• WalkerloverWalkerlover Posts: 694 ✭✭✭✭
    edited December 31, 2022 6:02PM

    Thanks guys for your opinions so far.
    I might use it as a type coin but I don’t think I mind the weakness that much as it is minor and on the small lettering not the larger lettering on the reverse.
    What do you think is a fair price to pay for the coin? BYTW The coin is CAC Approved

  • TheRegulatorTheRegulator Posts: 1,216 ✭✭✭

    I think the earlier die state trumps the less than perfect strike.

    The Tree of Liberty must be refreshed from time to time with the blood of patriots and tyrants. -Thomas Jefferson
  • cameonut2011cameonut2011 Posts: 10,061 ✭✭✭✭✭

    @Walkerlover said:
    Thanks guys for your opinions so far.
    I might use it as a type coin but I don’t think I mind the weakness that much as it is minor and on the small lettering not the larger lettering on the reverse.
    What do you think is a fair price to pay for the coin? BYTW The coin is CAC Approved

    I wouldn’t pay a premium for it and most likely there would be a CAC premium if that’s what you’re asking.

  • coinbufcoinbuf Posts: 10,751 ✭✭✭✭✭

    @Walkerlover said:
    What do you think is a fair price to pay for the coin? BYTW The coin is CAC Approved

    For this date and grade anything under $100 would be a great price for a CAC approved coin. Depending on where it is being sold (auction vs fixed price) I would expect to pay around $120; a non CAC coin would likely be $70-$80.

    My Lincoln Registry
    My Collection of Old Holders

    Never a slave to one plastic brand will I ever be.
  • WalkerfanWalkerfan Posts: 8,950 ✭✭✭✭✭
    edited December 31, 2022 8:56PM

    I wouldn't be bothered by it but you're the one who has to live with it.

    “I may not believe in myself but I believe in what I’m doing” ~Jimmy Page~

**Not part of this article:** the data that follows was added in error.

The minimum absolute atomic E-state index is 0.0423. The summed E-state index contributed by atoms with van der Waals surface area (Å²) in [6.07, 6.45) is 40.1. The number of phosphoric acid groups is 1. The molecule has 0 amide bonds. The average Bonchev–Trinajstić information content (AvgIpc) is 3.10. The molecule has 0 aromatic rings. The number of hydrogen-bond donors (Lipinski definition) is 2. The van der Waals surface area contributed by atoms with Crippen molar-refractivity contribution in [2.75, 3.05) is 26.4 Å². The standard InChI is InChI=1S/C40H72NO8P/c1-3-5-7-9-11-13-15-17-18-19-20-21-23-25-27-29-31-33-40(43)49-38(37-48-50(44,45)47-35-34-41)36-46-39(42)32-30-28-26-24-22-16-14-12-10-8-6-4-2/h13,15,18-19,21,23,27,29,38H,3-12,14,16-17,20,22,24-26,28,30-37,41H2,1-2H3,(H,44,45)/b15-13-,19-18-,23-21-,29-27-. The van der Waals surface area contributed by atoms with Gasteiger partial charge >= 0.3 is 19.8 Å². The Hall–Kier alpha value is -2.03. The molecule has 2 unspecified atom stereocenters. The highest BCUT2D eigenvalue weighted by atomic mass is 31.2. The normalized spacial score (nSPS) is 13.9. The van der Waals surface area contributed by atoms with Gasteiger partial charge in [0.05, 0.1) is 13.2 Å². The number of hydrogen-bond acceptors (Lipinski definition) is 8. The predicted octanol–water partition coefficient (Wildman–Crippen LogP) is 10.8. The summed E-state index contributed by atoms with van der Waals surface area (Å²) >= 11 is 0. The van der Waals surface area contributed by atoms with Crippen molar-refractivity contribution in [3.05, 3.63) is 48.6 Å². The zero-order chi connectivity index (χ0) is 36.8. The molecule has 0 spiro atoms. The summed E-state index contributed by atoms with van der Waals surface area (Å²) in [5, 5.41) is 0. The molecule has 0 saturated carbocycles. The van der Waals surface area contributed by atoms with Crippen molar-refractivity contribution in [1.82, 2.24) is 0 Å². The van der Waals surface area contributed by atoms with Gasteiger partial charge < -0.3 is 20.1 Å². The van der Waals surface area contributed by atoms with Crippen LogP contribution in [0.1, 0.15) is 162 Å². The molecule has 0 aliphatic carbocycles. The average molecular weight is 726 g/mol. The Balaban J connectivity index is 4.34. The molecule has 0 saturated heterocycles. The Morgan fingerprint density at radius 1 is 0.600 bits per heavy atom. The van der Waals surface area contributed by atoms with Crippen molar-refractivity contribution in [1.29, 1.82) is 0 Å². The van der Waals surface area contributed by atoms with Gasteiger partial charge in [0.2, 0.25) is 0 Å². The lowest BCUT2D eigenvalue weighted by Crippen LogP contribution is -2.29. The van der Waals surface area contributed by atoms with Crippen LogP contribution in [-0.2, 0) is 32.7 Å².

My Full Walker Registry Set (1916-1947)

    https://www.ngccoin.com/registry/competitive-sets/16292/

  • erscoloerscolo Posts: 481 ✭✭✭✭✭
    edited December 31, 2022 9:41PM

    The Philadelphia issues of 1956 to 1954 have their challenges. To this day I do not have a 1951, 1952 or 1953 because of these challenges which include strike quality. I have a complete set of MS66 RD from 1932 to 1975 with the exception of the three listed above. I paid $60 for my 1946, which is an MS66 RD but does not have a CAC sticker.


  • WalkerloverWalkerlover Posts: 694 ✭✭✭✭

    @erscolo said:
    The Philadelphia issues of 1956 to 1954 have their challenges. To this day I do not have a 1951, 1952 or 1953 because of these challenges which include strike quality. I have a complete set of MS66 RD from 1932 to 1975 with the exception of the three listed above. I paid $60 for my 1946, which is an MS66 RD but does not have a CAC sticker.


    Yours is a great strike compared to the one I am trying to buy

  • OldIndianNutKaseOldIndianNutKase Posts: 2,700 ✭✭✭✭✭

    If these kind of strike issue bother you, then just collect proof coins. They are a superior collectibles in all ways.

  • WalkerloverWalkerlover Posts: 694 ✭✭✭✭

    @OldIndianNutKase said:
    If these kind of strike issue bother you, then just collect proof coins. They are a superior collectibles in all ways.

    I don’t like proof coins as much. They are not superior collectibles, just different than Mint State coins. I find all proof coins have a tiny amount of haze not found in uncirculated issues

  • ZoinsZoins Posts: 33,811 ✭✭✭✭✭
    edited January 1, 2023 3:34AM

    I'm not sure what the CAC pops are but with these PCGS pops, I would wait to find one that you like.

    I know the feeling because I'm very interested in cents on dime planchets and those come with letters against the edge a lot which I try to avoid.

  • MFeldMFeld Posts: 12,005 ✭✭✭✭✭

    @OldIndianNutKase said:
    If these kind of strike issue bother you, then just collect proof coins. They are a superior collectibles in all ways.

    I strongly disagree with your second sentence and am somewhat surprised that a collector would say that. Part of what makes collectibles desirable to some of us is finding a coin, antique, sports card, etc. in a condition which has defied the odds of time. In the case of coins, that’s usually far more difficult and rewarding when it’s a business strike (which was intended to be circulated), as opposed to a Proof (which was meant to be saved).

    Mark Feld* of Heritage Auctions*Unless otherwise noted, my posts here represent my personal opinions.

  • DelawareDoonsDelawareDoons Posts: 3,233 ✭✭✭✭✭

    Pop 51 in 66RD at CAC. Eh. If it bothers you, I'd pass, but it doesn't bother me. Lotta those 40s and 50s dates just come like that.

    Professional Numismatist. "It's like God, Family, Country, except Sticker, Plastic, Coin."

  • rickoricko Posts: 98,724 ✭✭✭✭✭

    The issue bothered you enough to ask here... Therefore it will always bother you. Your choice, have fun collecting. Cheers, RickO